The aim of this webinar is to share with the audience some preliminary findings on the associations of environmental factors (weather conditions and air pollution) with the epidemiological characteristics of COVID-19 in Chinese cities. In short, the research found significant association of ambient nitrogen dioxide levels with basic reproduction number (R0) of COVID-19 in China; in contrast, no associations were found for temperature or UV radiation with R0 of COVID-19. Moreover, the fatality rate of COVID-19 was found to be associated with PM2.5 and PM10, both in Hubei Province and other cities outside Hubei Province in China. The research highlights the potential benefit of air pollution control during the COVID-19 pandemic.
This webinar is organized by APRU Global Health Program and
USC Institute on Inequalities in Global Health.
Revisit the webinar on YouTube.
Date and Time
Friday, June 19, 2020
11 am (Sydney)/10 am (Tokyo/Seoul)/9 am (Hong Kong/Beijing)/8 am (Bangkok)
Thursday, June 18, 2020
6 pm Pacific Time (US & Canada)
This webinar is open to the public and will be recorded for those who cannot attend live.
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Please note at this time we are unable to issue certificate for attendance at this webinar.
The views, information, or opinions expressed during webinars are solely those of the individuals involved and do not necessarily represent those of Association of Pacific Rim Universities (“APRU”) and its employees. APRU is not responsible for and does not verify for accuracy of any of the information contained in the series.
Professor Haidong Kan obtained his Ph.D. degree in 2003 at Fudan University in Shanghai, China. In 2007, he completed his postdoc training at the National Institute of Environmental Health Science of the US. He is a Distinguished Professor of Cheung Kong Scholars Programme by the Ministry of Education, China. He is a member of the China National Advisory Committee of Environment and Health and an associate editor of International Journal of Epidemiology. His research investigates how ambient air pollution and global climate change affect human health.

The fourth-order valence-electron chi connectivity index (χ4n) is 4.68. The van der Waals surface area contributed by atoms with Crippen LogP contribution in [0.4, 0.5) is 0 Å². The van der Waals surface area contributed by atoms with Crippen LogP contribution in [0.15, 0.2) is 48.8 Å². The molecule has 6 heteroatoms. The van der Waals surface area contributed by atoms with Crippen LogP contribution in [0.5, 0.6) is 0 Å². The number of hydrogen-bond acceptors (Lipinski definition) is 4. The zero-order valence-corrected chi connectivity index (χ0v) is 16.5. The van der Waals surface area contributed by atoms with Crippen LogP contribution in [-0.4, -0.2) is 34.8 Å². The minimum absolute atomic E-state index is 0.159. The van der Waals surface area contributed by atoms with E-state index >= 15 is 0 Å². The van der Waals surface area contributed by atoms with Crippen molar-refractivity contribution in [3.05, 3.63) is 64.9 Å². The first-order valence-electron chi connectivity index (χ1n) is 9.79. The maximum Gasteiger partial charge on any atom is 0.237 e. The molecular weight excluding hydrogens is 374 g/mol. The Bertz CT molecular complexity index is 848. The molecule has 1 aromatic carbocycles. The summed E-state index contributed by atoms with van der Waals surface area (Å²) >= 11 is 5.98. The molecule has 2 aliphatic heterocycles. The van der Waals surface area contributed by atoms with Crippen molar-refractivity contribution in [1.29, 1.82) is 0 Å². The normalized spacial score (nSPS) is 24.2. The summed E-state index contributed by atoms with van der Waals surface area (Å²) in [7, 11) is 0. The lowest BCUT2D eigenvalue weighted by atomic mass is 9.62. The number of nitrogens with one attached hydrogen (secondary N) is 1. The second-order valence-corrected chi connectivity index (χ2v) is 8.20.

Mellissa Withers, Ph.D., MHS is an Associate Professor at thin the Department of Preventive Medicine. She is based at the USC Institute on Inequalities in Global Health. She also is also Director of the Global Health Program of the Association of Pacific Rim Universities, a non-profit network of more than 50 leading universities in the region. She received a Ph.D. from the Department of Community Health Sciences at the UCLA Fielding School of Public Health with a minor in cultural anthropology. She also earned a Master’s in International Health from the Johns Hopkins Bloomberg School of Public Health and a BA in international development from UC Berkeley. Her research interests lie in community participatory research, gender-based violence, and global sexual and reproductive health. Dr. Withers is the editor of two books: Global Perspectives on Sexual and Reproductive Health Across the Lifecourse, and Global Health Leadership: Case Studies from the Asia-Pacific. She also writes a blog on human trafficking titled Modern-Day Slavery for Psychology Today.